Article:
Override a function call in C

I want to override certain function calls to various APIs for the sake of logging the calls, but I also might want to manipulate data before it is sent to the actual function.

For example, say I use a function called getObjectName thousands of times in my source code. I want to temporarily override this function sometimes because I want to change the behaviour of this function to see the different result.

I create a new source file like this:

#include <apiheader.h>    

const char *getObjectName (object *anObject)
{
    if (anObject == NULL)
        return "(null)";
    else
        return "name should be here";
}

I compile all my other source as I normally would, but I link it against this function first before linking with the API’s library. This works fine except I can obviously not call the real function inside my overriding function.

Is there an easier way to “override” a function without getting linking/compiling errors/warnings? Ideally I want to be able to override the function by just compiling and linking an extra file or two rather than fiddle around with linking options or altering the actual source code of my program.

If it’s only for your source that you want to capture/modify the calls, the simplest solution is to put together a header file (intercept.h) with:

#ifdef INTERCEPT
    #define getObjectName(x) myGetObjectName(x)
#endif

Then you implement the function as follows (in intercept.c which doesn’t include intercept.h):

const char *myGetObjectName (object *anObject) {
    if (anObject == NULL) return "(null)";
    return getObjectName(anObject);

Then make sure each source file where you want to intercept the call has the following at the top:

#include "intercept.h"

When you compile with “-DINTERCEPT“, all files will call your function rather than the real one, whereas your function will still call the real one.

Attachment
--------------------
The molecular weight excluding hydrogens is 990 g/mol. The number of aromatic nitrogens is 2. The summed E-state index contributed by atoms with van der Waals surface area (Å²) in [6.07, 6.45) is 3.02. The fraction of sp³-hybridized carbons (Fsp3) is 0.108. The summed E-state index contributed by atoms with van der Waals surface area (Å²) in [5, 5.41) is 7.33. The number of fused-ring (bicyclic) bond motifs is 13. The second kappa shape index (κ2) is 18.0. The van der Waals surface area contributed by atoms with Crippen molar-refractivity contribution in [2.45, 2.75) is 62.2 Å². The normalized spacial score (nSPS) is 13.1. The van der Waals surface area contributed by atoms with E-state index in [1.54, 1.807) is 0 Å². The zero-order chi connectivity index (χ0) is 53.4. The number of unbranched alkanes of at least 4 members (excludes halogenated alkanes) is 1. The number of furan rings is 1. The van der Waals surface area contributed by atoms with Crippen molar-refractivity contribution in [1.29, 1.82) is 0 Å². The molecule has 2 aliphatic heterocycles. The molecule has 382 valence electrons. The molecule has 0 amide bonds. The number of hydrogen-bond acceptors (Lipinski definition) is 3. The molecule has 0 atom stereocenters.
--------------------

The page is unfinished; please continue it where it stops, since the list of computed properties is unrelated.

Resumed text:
Compiling without the “-DINTERCEPT” will prevent interception from occurring.

It’s a bit trickier if you want to intercept all calls (not just those from your source) – this can generally be done with dynamic loading and resolution of the real function (with dlload- and dlsym-type calls) but I don’t think it’s necessary in your case.

With gcc, under Linux you can use the --wrap linker flag like this:

gcc program.c -Wl,-wrap,getObjectName -o program

and define your function as:

const char *__wrap_getObjectName (object *anObject)
{
    if (anObject == NULL)
        return "(null)";
    else
        return __real_getObjectName( anObject ); // call the real function
}

This will ensure that all calls to getObjectName() are rerouted to your wrapper function (at link time). This very useful flag is however absent in gcc under Mac OS X.

Remember to declare the wrapper function with extern "C" if you’re compiling with g++ though.

You can override a function using LD_PRELOAD trick – see man ld.so. You compile shared lib with your function and start the binary (you even don’t need to modify the binary!) like LD_PRELOAD=mylib.so myprog.

In the body of your function (in shared lib) you write like this:

const char *getObjectName (object *anObject) {
  static char * (*func)();

  if(!func)
    func = (char *(*)()) dlsym(RTLD_NEXT, "getObjectName");
  printf("Overridden!n");     
  return(func(anObject));    // call original function
}

You can override any function from shared library, even from stdlib, without modifying/recompiling the program, so you could do the trick on programs you don’t have a source for. Isn’t it nice?

If you use GCC, you can make your function weak. Those can be overridden by non-weak functions:

test.c:

#include <stdio.h>

__attribute__((weak)) void test(void) { 
    printf("not overridden!n"); 
}

int main() {
    test();
}

What does it do?

$ gcc test.c
$ ./a.out
not overridden!

test1.c:

#include <stdio.h>

void test(void) {
    printf("overridden!n");
}

What does it do?

$ gcc test1.c test.c
$ ./a.out
overridden!

Sadly, that won’t work for other compilers. But you can have the weak declarations that contain overridable functions in their own file, placing just an include into the API implementation files if you are compiling using GCC:

weakdecls.h:

__attribute__((weak)) void test(void);
... other weak function declarations ...

functions.c:

/* for GCC, these will become weak definitions */
#ifdef __GNUC__
#include "weakdecls.h"
#endif

void test(void) { 
    ...
}

... other functions ...

Downside of this is that it does not work entirely without doing something to the api files (needing those three lines and the weakdecls). But once you did that change, functions can be overridden easily by writing a global definition in one file and linking that in.

It is often desirable to modify the
behavior of existing code bases by
wrapping or replacing functions. When
editing the source code of those
functions is a viable option, this can